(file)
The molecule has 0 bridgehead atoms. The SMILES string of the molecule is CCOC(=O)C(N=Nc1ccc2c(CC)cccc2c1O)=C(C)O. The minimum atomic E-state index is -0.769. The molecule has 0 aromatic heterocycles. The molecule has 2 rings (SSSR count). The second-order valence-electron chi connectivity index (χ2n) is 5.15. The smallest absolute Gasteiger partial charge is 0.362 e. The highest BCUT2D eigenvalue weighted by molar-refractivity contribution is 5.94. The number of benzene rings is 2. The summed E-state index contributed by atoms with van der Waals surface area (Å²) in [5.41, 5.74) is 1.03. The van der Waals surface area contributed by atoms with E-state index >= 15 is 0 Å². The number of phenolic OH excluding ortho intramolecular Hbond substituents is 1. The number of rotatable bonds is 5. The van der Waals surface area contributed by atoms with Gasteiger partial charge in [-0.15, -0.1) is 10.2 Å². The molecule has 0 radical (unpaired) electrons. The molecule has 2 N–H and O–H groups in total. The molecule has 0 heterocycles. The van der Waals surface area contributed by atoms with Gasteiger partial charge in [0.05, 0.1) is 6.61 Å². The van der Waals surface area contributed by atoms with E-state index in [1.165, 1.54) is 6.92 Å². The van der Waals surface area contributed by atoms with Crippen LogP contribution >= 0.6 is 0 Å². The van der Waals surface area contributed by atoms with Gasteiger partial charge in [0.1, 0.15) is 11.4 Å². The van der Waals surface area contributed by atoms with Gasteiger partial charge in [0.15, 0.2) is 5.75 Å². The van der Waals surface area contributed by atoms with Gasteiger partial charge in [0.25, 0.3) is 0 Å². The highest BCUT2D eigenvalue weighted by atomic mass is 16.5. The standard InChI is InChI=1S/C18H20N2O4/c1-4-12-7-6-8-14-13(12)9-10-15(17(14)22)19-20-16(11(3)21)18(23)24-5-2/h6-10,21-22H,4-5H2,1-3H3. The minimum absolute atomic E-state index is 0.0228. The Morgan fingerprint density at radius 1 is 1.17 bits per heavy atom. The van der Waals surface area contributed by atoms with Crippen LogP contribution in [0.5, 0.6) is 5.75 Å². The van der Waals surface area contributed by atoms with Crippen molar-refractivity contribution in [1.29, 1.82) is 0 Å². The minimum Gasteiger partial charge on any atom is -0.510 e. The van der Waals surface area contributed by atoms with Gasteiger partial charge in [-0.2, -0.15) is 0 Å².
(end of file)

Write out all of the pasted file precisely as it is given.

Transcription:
The molecule has 0 bridgehead atoms. The SMILES string of the molecule is CCOC(=O)C(N=Nc1ccc2c(CC)cccc2c1O)=C(C)O. The minimum atomic E-state index is -0.769. The molecule has 0 aromatic heterocycles. The molecule has 2 rings (SSSR count). The second-order valence-electron chi connectivity index (χ2n) is 5.15. The smallest absolute Gasteiger partial charge is 0.362 e. The highest BCUT2D eigenvalue weighted by molar-refractivity contribution is 5.94. The number of benzene rings is 2. The summed E-state index contributed by atoms with van der Waals surface area (Å²) in [5.41, 5.74) is 1.03. The van der Waals surface area contributed by atoms with E-state index >= 15 is 0 Å². The number of phenolic OH excluding ortho intramolecular Hbond substituents is 1. The number of rotatable bonds is 5. The van der Waals surface area contributed by atoms with Gasteiger partial charge in [-0.15, -0.1) is 10.2 Å². The molecule has 0 radical (unpaired) electrons. The molecule has 2 N–H and O–H groups in total. The molecule has 0 heterocycles. The van der Waals surface area contributed by atoms with Gasteiger partial charge in [0.05, 0.1) is 6.61 Å². The van der Waals surface area contributed by atoms with E-state index in [1.165, 1.54) is 6.92 Å². The van der Waals surface area contributed by atoms with Crippen LogP contribution >= 0.6 is 0 Å². The van der Waals surface area contributed by atoms with Gasteiger partial charge in [0.1, 0.15) is 11.4 Å². The van der Waals surface area contributed by atoms with Gasteiger partial charge in [0.15, 0.2) is 5.75 Å². The van der Waals surface area contributed by atoms with Gasteiger partial charge in [0.25, 0.3) is 0 Å². The highest BCUT2D eigenvalue weighted by atomic mass is 16.5. The standard InChI is InChI=1S/C18H20N2O4/c1-4-12-7-6-8-14-13(12)9-10-15(17(14)22)19-20-16(11(3)21)18(23)24-5-2/h6-10,21-22H,4-5H2,1-3H3. The minimum absolute atomic E-state index is 0.0228. The Morgan fingerprint density at radius 1 is 1.17 bits per heavy atom. The van der Waals surface area contributed by atoms with Crippen LogP contribution in [0.5, 0.6) is 5.75 Å². The van der Waals surface area contributed by atoms with Crippen molar-refractivity contribution in [1.29, 1.82) is 0 Å². The minimum Gasteiger partial charge on any atom is -0.510 e. The van der Waals surface area contributed by atoms with Gasteiger partial charge in [-0.2, -0.15) is 0 Å².